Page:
In an effort to foster global understanding, or perhaps cause an international incident (time will tell), we’re billeting an exchange student.
And in the words of Big Kev, I’m excited.
We used to billet all the time when I went to school, and it was great.
Granted I went to school last century.
Last mid-century as a matter of fact, and things might have changed. But surely not that much.
A note would go round school announcing aliens approaching. Sometimes several days before the aliens arrived. Sometimes on the day. Sometimes several days after they arrived if the Gestetner was out of ink.
Families would put their hands up and away you went.
Kids came, kids saw, kids conquered and went home.
All in all, an enriching experience for everyone, and the incidence of human sacrifice proved relatively rare.
Billeting doesn’t seem to happen that much these days.
When my kids go away with school they tend to be accommodated en masse at custom-built complexes like army camps, detention centres, cattle yards.
They rarely stay with families in their homes.
And when I say rarely, I mean never.
I’m not exactly sure why.
Possibly the incidence of human sacrifice has increased over the years, or red tape.
The bigger shame is that kids are missing out on a unique learning experience – living with weird folk, in their weird houses in their weird towns for short, sometimes bewildering, periods of time.
Often called ‘‘broadening your horizon’’.
We used to do it a lot and there never seemed to be an issue. You got who you got. You hoped they had mod cons like food, electricity and running water.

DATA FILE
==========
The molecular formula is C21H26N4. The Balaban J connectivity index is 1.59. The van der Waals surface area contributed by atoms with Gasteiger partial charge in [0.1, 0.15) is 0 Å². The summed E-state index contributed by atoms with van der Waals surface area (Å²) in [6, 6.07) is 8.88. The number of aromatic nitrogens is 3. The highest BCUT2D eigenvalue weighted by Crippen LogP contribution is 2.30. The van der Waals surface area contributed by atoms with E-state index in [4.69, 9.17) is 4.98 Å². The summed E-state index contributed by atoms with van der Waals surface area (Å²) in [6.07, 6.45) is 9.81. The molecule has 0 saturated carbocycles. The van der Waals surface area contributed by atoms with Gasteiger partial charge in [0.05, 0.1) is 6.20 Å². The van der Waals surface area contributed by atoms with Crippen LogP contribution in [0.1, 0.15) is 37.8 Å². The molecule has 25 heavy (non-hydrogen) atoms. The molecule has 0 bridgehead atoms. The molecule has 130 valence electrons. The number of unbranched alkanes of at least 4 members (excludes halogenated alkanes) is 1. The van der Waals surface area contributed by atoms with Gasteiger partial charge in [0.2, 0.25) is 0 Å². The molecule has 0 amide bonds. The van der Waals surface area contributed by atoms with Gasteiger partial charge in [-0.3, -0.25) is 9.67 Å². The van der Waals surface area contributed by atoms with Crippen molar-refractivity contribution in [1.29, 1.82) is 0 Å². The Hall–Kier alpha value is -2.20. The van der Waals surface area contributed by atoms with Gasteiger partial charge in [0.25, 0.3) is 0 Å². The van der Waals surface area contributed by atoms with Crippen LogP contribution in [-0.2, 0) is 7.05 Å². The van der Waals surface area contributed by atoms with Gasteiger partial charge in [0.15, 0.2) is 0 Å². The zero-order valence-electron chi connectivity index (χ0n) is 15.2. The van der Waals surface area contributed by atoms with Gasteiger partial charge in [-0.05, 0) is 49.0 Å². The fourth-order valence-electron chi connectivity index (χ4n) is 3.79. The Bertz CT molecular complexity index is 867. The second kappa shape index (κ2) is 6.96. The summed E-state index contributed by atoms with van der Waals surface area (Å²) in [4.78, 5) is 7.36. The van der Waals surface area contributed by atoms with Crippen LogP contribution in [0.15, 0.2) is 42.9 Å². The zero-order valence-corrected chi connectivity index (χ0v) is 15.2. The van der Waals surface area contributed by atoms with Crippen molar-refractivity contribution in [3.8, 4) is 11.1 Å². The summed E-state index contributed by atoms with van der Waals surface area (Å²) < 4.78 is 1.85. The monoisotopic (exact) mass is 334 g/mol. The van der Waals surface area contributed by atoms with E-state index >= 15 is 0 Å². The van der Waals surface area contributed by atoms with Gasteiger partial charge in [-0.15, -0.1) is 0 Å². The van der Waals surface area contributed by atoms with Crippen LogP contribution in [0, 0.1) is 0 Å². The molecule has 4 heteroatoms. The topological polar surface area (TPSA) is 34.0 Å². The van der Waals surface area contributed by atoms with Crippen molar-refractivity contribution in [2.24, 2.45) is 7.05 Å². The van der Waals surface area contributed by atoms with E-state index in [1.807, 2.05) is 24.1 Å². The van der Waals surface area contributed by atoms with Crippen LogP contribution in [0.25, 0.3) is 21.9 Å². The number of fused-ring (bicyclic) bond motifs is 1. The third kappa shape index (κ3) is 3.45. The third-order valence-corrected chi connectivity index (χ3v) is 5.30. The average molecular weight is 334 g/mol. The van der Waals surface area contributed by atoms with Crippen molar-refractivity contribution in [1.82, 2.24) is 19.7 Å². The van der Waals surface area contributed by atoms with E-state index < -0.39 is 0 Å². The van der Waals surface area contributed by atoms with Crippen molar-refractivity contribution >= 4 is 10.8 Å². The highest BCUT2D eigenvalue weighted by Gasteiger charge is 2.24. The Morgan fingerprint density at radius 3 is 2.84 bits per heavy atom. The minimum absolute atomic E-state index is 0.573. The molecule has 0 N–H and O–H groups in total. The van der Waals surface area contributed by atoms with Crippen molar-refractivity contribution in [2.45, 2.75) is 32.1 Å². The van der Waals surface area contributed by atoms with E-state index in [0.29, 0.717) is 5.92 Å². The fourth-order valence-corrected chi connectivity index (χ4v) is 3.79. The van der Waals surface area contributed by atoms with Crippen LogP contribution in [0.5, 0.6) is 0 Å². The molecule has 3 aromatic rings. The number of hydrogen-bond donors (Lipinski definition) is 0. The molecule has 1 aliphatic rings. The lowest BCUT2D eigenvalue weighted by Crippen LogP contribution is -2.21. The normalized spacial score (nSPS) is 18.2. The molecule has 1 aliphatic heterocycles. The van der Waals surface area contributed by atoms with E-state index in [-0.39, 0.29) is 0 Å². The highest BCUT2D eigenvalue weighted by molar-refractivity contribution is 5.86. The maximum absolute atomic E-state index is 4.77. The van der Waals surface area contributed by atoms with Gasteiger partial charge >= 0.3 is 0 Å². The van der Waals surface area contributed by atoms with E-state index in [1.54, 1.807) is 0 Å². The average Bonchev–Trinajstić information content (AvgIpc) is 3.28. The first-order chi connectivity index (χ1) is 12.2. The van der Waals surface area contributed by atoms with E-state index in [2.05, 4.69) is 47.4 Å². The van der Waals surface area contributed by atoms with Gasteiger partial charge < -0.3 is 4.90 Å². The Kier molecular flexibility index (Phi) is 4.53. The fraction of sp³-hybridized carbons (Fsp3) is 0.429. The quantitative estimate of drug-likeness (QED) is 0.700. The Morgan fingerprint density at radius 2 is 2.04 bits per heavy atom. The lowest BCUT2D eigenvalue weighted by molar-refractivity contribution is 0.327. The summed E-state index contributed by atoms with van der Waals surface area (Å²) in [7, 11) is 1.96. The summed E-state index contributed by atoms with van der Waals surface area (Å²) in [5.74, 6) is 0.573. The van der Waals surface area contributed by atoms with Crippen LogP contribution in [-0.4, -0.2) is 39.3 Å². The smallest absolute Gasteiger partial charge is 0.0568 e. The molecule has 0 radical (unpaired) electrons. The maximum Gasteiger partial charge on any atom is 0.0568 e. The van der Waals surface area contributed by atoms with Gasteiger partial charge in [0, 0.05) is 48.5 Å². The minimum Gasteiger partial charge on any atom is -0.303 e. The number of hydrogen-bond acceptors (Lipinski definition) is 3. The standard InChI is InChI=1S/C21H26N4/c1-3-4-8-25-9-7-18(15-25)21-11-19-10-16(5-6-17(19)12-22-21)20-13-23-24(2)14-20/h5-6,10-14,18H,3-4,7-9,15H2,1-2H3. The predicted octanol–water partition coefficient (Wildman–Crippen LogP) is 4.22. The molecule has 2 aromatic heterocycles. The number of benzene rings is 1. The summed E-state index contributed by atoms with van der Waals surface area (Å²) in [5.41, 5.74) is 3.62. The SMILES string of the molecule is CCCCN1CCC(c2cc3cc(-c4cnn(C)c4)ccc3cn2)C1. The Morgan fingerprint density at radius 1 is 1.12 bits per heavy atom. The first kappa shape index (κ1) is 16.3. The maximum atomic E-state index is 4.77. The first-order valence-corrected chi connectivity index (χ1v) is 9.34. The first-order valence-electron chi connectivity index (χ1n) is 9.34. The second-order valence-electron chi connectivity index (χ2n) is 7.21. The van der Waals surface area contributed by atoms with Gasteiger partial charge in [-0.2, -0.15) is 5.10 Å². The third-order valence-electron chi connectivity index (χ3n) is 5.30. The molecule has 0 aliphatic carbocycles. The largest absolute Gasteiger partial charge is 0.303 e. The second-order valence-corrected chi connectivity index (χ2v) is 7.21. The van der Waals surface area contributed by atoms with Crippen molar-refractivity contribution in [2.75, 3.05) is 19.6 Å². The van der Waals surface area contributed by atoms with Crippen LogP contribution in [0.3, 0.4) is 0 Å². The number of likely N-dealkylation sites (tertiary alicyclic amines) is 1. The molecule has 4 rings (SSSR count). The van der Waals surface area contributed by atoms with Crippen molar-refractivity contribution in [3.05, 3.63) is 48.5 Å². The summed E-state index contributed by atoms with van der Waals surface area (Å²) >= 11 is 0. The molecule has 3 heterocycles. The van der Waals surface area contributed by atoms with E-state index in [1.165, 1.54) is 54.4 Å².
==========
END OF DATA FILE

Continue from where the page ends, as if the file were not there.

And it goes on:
And you hoped you did something interesting after school. Like head down to the local grease shop for a game of space invaders, if you had the coin. Or head to the pool to get sunburnt. Sunburn came free.
Or throw a rock at something – a limitless source of stimulation pre-Play Station. Pre-Atari actually.
The timeless nature of rock throwing means you can get the same thrills today.
In fact, I’m keeping it up my sleeve as a ‘‘get-out’’ activity if we prove too boring for our exchange student. Being from the stone ages, rock throwing is in my blood. Modern kids probably have an app for it.
Hopefully not ones from Paris.
My primary school used to have an annual exchange visit with, of all places, Moree.
I think it was designed to show the contrast between where we lived – a coastal place with abundant rainfall, lush vegetation and the expectation that crops grow – and non-coastal places that don’t have such things. Like the Sahara, the Gobi and Moree.
I was up for it. I figured we’re all different but we’re all the same. And nothing underlined that fact more than the first place we visited on our cultural exchange, the local abattoir.
A natural enough destination really. A major local employer. A focal point of the community. And a place of interest, surely, to all carnivores.
Slightly confronting though, at age 12, witnessing the journey from beast to burger at close quarters, hind and fore. Like dealing with the opening 20 minutes of Saving Private Ryan, only gorier.
As was the two-hour commute into town each morning on the school bus from the wheat farm and the sense that scholars had got it wrong – the earth is in fact flat. Out there at least.
Hopefully we fit the billet with our exchange student and generate as many memorable experiences too.
Have you been a billet or hosted one?